My family had a farm in Western Pennsylvania. We had cows, pigs, chickens, horses, a cherry orchard, two peach trees and one over-achieving pear tree. The woods grew wild blackberries, which we, as unpaid child labor, were forced to pick wearing long-sleeves in the dead of summer. Because we were semi-poor we didn’t buy long-sleeved summer shirts, we wore flannel shirts from the winter collection.
Along with the suffocating flannel, there were the cat’s claw-like brambles which bypassed the flannel to rudely grab raw skin. Needless to say, picking blackberries was not my happy place as a kid. In addition, the uncontrollable urge to eat them before they hit the basket largely sabotaged my success. Nonetheless, with five kids picking we would amass enough for my mom to make several pies and dozens of jars of jam. My mom was a Martha Stewart type. Any food she touched turned into delicious scrumptiousness. I have never, ever made a pie or even attempted to because I knew it would not pay homage to my sweet mother.
Despite the pain and suffering I went through to harvest the raw ingredients, I enjoyed the tasty homemade treats. But when it came to giving gifts at Christmas, store-bought was the only safe way to go—in my eight-year-old mind.
But lo and behold my mother insisted I give the school bus driver a jar of homemade black berry jam several years running. The day she would give me the darling jar decorated with a pert, hand-sewn bow, tied perfectly around the metal ring of the canning jar, my stomach would churn and my cheeks would start to burn. Why was it me that had to do it? Probably because I was the youngest and everyone else had graduated from mortification school.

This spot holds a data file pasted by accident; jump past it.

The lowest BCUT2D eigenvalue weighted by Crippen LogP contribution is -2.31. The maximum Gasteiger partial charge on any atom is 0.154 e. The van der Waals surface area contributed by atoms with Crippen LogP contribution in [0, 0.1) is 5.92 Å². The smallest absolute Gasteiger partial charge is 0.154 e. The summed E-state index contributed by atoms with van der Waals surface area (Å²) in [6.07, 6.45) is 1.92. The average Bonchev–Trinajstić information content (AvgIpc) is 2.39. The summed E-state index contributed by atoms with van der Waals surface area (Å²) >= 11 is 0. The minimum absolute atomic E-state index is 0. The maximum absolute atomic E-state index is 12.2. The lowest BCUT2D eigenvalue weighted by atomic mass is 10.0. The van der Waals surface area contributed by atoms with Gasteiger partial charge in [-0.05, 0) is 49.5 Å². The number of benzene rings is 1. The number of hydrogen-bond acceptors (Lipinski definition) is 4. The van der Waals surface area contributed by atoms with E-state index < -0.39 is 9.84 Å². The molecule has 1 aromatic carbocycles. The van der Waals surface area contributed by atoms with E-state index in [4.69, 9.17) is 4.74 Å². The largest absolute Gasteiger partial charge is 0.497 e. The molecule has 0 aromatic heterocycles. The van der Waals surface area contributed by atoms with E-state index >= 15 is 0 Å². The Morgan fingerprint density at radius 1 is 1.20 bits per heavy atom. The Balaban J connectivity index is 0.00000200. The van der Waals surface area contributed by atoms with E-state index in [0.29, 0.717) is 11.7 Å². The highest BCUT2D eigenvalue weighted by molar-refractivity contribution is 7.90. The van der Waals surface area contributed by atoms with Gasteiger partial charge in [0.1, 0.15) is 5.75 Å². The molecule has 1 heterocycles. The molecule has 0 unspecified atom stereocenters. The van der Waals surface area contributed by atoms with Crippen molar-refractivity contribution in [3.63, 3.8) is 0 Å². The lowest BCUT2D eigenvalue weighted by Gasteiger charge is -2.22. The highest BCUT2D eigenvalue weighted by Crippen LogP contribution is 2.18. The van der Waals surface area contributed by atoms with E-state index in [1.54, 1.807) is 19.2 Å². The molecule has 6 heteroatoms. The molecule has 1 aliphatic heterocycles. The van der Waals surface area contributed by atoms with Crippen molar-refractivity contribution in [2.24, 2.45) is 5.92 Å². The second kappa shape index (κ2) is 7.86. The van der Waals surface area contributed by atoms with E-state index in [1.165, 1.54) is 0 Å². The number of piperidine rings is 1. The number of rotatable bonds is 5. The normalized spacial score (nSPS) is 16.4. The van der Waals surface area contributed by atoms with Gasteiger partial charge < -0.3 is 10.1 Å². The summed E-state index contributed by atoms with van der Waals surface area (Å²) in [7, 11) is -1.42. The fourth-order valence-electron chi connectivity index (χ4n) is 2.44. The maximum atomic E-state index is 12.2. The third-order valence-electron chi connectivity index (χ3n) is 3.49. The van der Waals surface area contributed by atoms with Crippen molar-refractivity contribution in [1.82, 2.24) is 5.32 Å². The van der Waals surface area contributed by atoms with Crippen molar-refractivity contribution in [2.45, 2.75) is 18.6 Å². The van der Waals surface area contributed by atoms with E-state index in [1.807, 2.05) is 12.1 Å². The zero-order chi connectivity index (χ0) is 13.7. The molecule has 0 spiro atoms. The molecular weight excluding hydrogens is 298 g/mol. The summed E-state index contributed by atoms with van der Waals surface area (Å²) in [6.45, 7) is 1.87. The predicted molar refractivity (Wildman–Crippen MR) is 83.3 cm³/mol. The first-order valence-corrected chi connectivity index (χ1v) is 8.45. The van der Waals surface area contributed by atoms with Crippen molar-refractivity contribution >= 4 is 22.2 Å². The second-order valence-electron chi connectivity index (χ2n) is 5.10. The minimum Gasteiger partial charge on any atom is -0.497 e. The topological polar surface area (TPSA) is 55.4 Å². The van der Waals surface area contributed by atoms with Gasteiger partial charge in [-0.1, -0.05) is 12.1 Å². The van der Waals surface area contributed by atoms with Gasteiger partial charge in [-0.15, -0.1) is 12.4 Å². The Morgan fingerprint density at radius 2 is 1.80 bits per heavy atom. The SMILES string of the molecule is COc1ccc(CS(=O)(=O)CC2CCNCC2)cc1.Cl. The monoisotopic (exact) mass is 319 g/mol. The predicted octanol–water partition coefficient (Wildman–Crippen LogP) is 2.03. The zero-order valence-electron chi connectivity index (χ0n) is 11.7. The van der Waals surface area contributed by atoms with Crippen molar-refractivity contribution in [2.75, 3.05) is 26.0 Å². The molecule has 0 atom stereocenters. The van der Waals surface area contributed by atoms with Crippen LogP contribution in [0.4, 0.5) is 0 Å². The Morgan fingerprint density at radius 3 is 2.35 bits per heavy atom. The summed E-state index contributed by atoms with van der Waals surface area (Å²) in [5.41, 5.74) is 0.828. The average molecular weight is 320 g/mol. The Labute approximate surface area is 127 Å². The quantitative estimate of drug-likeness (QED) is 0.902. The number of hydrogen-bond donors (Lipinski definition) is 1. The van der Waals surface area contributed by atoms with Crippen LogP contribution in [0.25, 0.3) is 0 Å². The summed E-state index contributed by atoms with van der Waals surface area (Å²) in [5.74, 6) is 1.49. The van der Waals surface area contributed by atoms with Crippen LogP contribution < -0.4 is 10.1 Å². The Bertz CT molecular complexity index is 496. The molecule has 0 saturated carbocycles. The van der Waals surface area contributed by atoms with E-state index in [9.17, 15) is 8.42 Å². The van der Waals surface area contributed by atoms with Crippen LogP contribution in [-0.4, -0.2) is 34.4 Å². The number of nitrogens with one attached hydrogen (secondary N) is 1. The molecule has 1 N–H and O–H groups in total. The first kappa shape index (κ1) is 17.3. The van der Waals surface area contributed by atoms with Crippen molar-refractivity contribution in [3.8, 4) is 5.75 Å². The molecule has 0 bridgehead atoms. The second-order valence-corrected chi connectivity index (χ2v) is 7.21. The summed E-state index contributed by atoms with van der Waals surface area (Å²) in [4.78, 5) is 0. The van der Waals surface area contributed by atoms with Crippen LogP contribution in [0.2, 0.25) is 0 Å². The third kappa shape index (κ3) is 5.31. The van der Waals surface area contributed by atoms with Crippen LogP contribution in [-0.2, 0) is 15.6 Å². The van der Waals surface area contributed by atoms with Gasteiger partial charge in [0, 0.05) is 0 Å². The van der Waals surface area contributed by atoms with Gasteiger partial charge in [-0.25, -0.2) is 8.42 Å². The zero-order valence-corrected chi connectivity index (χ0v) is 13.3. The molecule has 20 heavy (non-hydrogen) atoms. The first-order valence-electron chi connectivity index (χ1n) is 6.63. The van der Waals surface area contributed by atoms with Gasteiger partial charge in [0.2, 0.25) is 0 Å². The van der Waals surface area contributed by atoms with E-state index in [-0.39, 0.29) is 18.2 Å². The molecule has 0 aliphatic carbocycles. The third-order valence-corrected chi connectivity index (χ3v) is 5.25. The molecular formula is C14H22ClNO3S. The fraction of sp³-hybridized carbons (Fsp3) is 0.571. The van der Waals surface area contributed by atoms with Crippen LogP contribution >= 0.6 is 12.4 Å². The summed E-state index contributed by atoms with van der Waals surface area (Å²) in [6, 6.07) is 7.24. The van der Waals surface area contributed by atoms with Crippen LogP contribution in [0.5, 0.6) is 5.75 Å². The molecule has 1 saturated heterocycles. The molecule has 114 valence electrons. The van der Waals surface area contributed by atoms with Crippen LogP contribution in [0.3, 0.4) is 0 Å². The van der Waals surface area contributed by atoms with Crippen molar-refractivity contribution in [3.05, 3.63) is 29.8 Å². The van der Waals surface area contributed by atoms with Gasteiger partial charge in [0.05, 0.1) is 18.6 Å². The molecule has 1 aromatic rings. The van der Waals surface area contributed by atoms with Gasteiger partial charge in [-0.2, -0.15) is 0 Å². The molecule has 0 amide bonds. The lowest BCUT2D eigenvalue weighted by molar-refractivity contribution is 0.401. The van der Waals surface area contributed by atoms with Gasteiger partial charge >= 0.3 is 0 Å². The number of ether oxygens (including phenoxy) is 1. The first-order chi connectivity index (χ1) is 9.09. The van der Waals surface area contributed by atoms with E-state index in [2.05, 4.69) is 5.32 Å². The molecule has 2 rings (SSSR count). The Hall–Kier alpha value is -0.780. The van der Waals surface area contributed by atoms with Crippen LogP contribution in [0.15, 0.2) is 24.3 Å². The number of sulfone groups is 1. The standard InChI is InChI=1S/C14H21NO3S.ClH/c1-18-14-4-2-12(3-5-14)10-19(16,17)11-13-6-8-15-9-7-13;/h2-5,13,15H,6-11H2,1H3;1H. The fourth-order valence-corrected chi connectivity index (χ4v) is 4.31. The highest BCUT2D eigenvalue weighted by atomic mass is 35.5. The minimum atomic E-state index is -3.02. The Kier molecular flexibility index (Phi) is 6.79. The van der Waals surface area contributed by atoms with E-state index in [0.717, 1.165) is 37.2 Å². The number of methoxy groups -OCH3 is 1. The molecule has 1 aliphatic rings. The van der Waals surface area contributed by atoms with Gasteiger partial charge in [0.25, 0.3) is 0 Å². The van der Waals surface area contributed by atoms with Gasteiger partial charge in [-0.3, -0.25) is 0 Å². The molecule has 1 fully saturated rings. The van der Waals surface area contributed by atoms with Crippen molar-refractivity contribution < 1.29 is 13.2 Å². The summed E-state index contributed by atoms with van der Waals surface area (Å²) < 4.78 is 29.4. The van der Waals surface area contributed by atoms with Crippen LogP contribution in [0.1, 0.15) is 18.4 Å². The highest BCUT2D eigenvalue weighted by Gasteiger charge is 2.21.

As the school bus neared, my capillary system flushed into my face. The hair on my arms stood up and goose pimples formed, not from the cold but from the rude assault I was about to make on the unassuming bus driver. Poor guy.
I shuffled up the steps. As I passed, I stuck my arm out with the jam mumbling, “ThisisfrommymommerryChristmas.” The bus driver, Mr. Thomas, an African American middle-aged man, smiled brightly with his perfect white teeth, “Why thank you! That is so nice. Thank your mother for me, will you?”
I knew he was feigning enthusiasm. He would probably forget about it as soon as he got home. Why couldn’t we have bought some tube socks from K-Mart, or a Steeler’s skull cap to keep his fuzzy, balding head nice and toasty?